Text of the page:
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Aquascaping

Aquascaping is the art of arranging aquatic plants along with rocks, cavework, stones, or driftwood, in an aesthetically pleasing manner within an aquarium. Aquascape designs incorporate numerous distinctive styles. Usually, an aquascape houses fish as well as plants, although it’s possible to produce an aquascape with solely plants, or with rockwork or other hardscape and no plants.

Even though the main goal of aquascaping is to construct an artful underwater landscape, the technical aspects of aquatic plant maintenance must also be considered. A lot of factors must be balanced in the closed system of an aquarium tank to make sure the aquascape is successful. These factors include maintaining the levels of carbon monoxide sufficient to support photosynthesis underwater, filtration, lighting, algae control, and substrate and fertilization.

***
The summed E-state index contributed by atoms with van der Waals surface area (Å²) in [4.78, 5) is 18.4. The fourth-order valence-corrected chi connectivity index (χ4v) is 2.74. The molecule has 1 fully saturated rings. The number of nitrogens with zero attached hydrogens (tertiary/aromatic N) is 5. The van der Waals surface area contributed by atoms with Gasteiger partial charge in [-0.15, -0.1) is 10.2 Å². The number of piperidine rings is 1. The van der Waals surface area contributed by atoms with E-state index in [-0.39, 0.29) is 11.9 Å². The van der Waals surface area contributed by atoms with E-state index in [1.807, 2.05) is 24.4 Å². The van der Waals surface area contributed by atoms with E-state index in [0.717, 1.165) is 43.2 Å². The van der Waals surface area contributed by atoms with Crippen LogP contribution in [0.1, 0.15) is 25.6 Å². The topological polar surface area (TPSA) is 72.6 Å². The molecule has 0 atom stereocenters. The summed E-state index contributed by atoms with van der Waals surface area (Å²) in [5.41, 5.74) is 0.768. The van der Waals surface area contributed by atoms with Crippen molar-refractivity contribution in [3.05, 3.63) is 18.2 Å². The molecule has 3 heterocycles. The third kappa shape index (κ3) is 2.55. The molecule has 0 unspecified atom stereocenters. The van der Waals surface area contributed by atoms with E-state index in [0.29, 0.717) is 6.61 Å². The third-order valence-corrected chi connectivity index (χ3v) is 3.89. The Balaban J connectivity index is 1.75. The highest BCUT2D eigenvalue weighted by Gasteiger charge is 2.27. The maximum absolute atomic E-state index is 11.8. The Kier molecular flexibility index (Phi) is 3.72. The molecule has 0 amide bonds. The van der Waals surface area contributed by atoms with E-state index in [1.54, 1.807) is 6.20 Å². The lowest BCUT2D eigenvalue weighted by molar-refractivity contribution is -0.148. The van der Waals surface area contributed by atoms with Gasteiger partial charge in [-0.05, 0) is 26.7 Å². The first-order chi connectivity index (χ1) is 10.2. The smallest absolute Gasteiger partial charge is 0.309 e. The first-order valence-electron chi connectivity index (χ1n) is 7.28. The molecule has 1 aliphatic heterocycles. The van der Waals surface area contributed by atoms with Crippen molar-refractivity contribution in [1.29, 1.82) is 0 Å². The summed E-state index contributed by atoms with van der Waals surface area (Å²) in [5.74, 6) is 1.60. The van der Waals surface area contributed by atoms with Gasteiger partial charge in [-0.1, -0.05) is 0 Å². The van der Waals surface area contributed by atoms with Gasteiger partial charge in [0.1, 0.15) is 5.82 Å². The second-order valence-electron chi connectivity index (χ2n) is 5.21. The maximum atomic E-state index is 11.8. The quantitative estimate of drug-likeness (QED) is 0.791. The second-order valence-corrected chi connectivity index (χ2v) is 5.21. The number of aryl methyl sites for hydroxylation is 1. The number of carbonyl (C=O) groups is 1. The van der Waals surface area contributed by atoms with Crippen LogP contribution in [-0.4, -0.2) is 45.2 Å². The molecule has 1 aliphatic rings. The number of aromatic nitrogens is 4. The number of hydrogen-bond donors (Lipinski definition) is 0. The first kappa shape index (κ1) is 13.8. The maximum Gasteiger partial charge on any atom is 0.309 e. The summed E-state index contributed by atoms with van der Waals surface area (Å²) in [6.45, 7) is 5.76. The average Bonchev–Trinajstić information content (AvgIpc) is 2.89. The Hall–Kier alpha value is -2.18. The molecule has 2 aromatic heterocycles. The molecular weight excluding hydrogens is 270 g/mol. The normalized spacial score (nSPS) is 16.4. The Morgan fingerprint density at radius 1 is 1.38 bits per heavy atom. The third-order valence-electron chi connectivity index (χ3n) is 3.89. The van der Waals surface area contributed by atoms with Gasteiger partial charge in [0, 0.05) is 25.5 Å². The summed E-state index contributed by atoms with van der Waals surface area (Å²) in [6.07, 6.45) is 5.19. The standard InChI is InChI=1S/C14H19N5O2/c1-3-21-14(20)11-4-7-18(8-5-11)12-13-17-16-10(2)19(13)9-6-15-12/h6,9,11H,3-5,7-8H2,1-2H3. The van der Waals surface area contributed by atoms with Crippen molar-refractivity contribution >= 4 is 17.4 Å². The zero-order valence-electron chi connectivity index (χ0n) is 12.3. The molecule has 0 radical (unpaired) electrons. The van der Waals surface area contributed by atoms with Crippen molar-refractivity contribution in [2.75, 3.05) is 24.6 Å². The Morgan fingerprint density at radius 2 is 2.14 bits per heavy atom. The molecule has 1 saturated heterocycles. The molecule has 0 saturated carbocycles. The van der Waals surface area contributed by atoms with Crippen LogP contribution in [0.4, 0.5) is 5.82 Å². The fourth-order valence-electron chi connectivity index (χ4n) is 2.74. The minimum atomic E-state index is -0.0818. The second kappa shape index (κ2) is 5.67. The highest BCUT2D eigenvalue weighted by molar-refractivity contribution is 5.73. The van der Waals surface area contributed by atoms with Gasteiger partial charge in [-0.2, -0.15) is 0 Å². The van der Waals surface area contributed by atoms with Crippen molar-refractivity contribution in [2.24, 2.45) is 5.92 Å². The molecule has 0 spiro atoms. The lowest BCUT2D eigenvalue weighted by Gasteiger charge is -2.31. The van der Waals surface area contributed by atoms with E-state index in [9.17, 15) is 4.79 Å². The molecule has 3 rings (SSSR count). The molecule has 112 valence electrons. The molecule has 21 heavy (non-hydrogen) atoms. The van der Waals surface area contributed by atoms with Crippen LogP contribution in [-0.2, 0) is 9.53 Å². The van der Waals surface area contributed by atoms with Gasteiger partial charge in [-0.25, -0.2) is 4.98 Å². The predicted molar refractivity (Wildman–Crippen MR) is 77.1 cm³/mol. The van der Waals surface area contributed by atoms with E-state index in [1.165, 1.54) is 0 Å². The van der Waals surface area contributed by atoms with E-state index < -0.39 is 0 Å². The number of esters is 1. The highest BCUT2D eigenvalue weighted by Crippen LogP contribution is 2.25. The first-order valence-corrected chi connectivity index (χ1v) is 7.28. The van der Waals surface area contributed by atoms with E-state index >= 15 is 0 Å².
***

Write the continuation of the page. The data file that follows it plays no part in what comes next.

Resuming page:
Some aquascape hobbyist’s trade plants, create contests, and share photos and information by means of the internet. The United States-based Aquatic Gardeners Association has roughly 1,200 members.

Along with the design, freshwater aquascaping also requires specific methods to maintain healthy plants underwater. Plants are frequently trimmed to acquire the desired shape, and they can be positioned by tying them in place discreetly with thread. The majority of serious aquascapers utilize aquarium-safe fertilizers, most commonly in liquid or tablet form, to aid the plants in filling out more quickly. It’s also essential that it supports photosynthesis, by providing light and carbon dioxide. Various lighting systems might be used to offer the full spectrum of light, normally at two to four watts per gallon. Lights are normally controlled by a timer that enables the plants to acclimate to a set cycle. Depending on the number of fish and plants, the aquascape might also require carbon dioxide supplementation.

Image Caption: A 58g aquascape. Credit: Luis Navarro/Wikipedia

Aquascaping


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